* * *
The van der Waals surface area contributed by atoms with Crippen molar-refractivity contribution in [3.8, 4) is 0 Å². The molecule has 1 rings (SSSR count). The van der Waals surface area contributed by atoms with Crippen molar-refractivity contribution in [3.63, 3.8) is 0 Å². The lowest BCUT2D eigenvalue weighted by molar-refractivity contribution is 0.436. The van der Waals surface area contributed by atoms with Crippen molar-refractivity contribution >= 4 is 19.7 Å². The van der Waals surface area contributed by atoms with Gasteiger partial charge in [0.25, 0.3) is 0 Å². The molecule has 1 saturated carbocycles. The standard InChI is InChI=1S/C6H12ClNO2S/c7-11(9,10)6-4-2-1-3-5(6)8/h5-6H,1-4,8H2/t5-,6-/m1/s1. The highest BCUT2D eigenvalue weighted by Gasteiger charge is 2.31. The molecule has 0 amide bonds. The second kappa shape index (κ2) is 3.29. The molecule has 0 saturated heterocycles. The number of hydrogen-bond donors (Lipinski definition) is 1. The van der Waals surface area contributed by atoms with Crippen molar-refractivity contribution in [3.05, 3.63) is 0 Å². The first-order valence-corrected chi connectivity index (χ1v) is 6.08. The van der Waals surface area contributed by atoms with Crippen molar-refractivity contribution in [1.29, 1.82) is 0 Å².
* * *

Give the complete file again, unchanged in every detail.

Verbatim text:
The van der Waals surface area contributed by atoms with Crippen molar-refractivity contribution in [3.8, 4) is 0 Å². The molecule has 1 rings (SSSR count). The van der Waals surface area contributed by atoms with Crippen molar-refractivity contribution in [3.63, 3.8) is 0 Å². The lowest BCUT2D eigenvalue weighted by molar-refractivity contribution is 0.436. The van der Waals surface area contributed by atoms with Crippen molar-refractivity contribution >= 4 is 19.7 Å². The van der Waals surface area contributed by atoms with Gasteiger partial charge in [0.25, 0.3) is 0 Å². The molecule has 1 saturated carbocycles. The standard InChI is InChI=1S/C6H12ClNO2S/c7-11(9,10)6-4-2-1-3-5(6)8/h5-6H,1-4,8H2/t5-,6-/m1/s1. The highest BCUT2D eigenvalue weighted by Gasteiger charge is 2.31. The molecule has 0 amide bonds. The second kappa shape index (κ2) is 3.29. The molecule has 0 saturated heterocycles. The number of hydrogen-bond donors (Lipinski definition) is 1. The van der Waals surface area contributed by atoms with Crippen molar-refractivity contribution in [3.05, 3.63) is 0 Å². The first-order valence-corrected chi connectivity index (χ1v) is 6.08. The van der Waals surface area contributed by atoms with Crippen molar-refractivity contribution in [1.29, 1.82) is 0 Å².